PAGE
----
Fiat Chrysler Denies Accusations of Falsified Sales Numbers
Just when you start to think that the Fiat Chrysler Group with all of its Jeep and Hellcat support was able to wrap up 2015 with some solid sales numbers, along comes a few disgruntled dealerships claiming that these numbers have been falsified. FCA was quite curt in its rebuttal statement late Thursday night from London, stating that this whole mess stems from a couple of underperforming locations which think that a federal racketeering lawsuit is the best way to bail themselves out of some sizable financial woes.
Firing back with both barrels, FCA says the two dealers “have refused to substantiate their claims,” and that it “carried out an investigation of the facts, and has determined that these allegations are baseless and plaintiffs were notified of this fact before they filed suit.” Nevertheless, the Napleton Automotive Group of Westmont, Illinois continues to stand by its allegations that FCA conspired with a select few dealerships in order to over-inflate the automaker’s monthly sales figures last year. The federal lawsuit claims that FCA went as far as offering dealers money to falsify sales reports, an accusation that the automaker calls “a wrongful attempt to compel FCA U.S. to reserve special treatment for them.”
Filed this past Tuesday at a U.S. District Court in Chicago, the lawsuit pertains to both the aforementioned Napleton Automotive Group and a Northlake Chrysler/Jeep/Dodge/Ram dealership in Lake Park, Florida. According to a report by Automotive News, an assistant general counsel to the two dealerships says that “dealers were paid to report false sales on the last day of the sales reporting month and then ‘back out.'” This move would supposedly “unwind the sales the following business day before the factory warranty on the vehicles could be processed and start to run.”
Regardless of validity, these allegations are an unexpected blow to the automaker that saw strong sales numbers in the 2015 year. So the only question now is: Who’s telling fibs here: the under-performing dealerships or the out-perfoming automaker?
Continuing its rebuttal to the claims, FCA says it plans to focus on “safeguarding the relationship of trust and openness which governs its relationship with its dealers.” It also seemed a bit nonplussed by the media’s initial coverage of the issue, claiming that it “finds it unfortunate and disappointing that reputable media would be willing to be used in questionable litigation practices without a full understanding of the facts.”
In a separate investigation by The Wall Street Journal, Mr. Napleton allegedly claims that “his company was offered $20,000 to falsely report the sales of 40 vehicles,” and that he rejected the offer, telling Fiat Chrysler workers at the company’s business center that it “should refrain from such practice.” According to the complaint, FCA then approached competing dealers in the hopes that they would be more likely to participate in the fudging of sales numbers. Napleton Automotive went as far as accusing a competing dealership of falsely reporting that it had sold 85 vehicles and received tens of thousands of dollars in compensation. The dealership also claims that FCA disguised payments to dealers as “factory-based incentives” in order to protect them from a sales audit.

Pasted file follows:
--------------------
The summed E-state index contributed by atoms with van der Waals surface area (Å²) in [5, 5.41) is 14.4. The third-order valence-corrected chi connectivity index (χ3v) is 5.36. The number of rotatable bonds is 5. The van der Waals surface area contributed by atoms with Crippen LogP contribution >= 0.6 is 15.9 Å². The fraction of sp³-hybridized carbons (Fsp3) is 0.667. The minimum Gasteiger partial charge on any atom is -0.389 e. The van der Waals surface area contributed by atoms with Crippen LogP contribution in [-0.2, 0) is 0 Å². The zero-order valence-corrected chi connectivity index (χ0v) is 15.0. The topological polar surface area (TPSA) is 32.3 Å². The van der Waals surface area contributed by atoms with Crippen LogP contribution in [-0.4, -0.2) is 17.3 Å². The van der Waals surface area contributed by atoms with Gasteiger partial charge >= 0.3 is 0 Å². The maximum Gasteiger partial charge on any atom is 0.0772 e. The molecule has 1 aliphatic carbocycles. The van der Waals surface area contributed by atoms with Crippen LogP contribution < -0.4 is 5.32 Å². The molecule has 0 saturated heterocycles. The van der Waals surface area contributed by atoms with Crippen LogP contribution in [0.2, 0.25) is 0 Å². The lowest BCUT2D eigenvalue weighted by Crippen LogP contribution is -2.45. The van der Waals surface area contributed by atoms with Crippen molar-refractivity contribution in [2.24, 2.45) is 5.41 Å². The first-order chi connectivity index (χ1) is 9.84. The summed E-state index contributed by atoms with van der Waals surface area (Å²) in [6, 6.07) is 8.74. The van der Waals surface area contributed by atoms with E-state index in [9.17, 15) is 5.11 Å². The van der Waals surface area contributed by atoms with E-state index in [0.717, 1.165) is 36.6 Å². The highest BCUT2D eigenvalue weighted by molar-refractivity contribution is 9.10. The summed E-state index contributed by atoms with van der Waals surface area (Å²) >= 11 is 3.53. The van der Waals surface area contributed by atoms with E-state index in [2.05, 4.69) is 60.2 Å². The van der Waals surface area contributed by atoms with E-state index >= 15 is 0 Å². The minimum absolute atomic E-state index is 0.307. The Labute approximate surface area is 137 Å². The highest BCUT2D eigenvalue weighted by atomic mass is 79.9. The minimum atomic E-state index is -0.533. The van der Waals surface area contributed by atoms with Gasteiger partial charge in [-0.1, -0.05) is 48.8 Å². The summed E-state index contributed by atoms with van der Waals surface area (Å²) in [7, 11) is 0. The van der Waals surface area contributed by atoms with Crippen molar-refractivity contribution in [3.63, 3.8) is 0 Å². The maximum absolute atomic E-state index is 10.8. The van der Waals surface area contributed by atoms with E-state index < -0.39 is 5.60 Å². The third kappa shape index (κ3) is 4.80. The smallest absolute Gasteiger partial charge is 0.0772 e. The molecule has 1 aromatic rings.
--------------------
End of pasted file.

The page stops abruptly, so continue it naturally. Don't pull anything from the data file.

Automotive News’s investigation revealed that the Napleton family currently operates more than 50 dealerships which make up 32 franchises, and that attorney Len Bellavia (who specializes in dealer litigation) has been brought in to prosecute the case. For those of you who are unfamiliar with the name, Bellavia filed a similar suit against FCA on behalf of a Maserati dealer who claimed he was pressured to pad his sales last year.
“This lawsuit is nothing more than the product of two disgruntled dealers who have failed to perform their obligations under the dealer agreements they signed with FCA US,” the FCA Group said in its statement. “They have consistently failed to perform since at least 2012, and have also used the threats of litigation over the last several months in a wrongful attempt to compel FCA US to reserve special treatment for them, including the allocation of additional open points in the US FCA network.”
Fiat Chrysler reported selling around 2.24 million cars in the U.S. alone last year, crowning the company’s sixth consecutive year of sales growth. U.S. sales reportedly climbed 7.7% in 2015, the fastest-growth out of all automakers with more than one million U.S. vehicle sales, as monthly sales continued to climb after 69 consecutive months. Most of this growth has been attributed to a tidal wave of new products, Hollywood-backed advertising campaigns, and heavy-handed sales incentives. FCA shares closed 4% lower at $7.53 a share Thursday on the New York Stock Exchange, with analysts expressing concern about fallout from the suit even though time will only tell who is in the wrong here.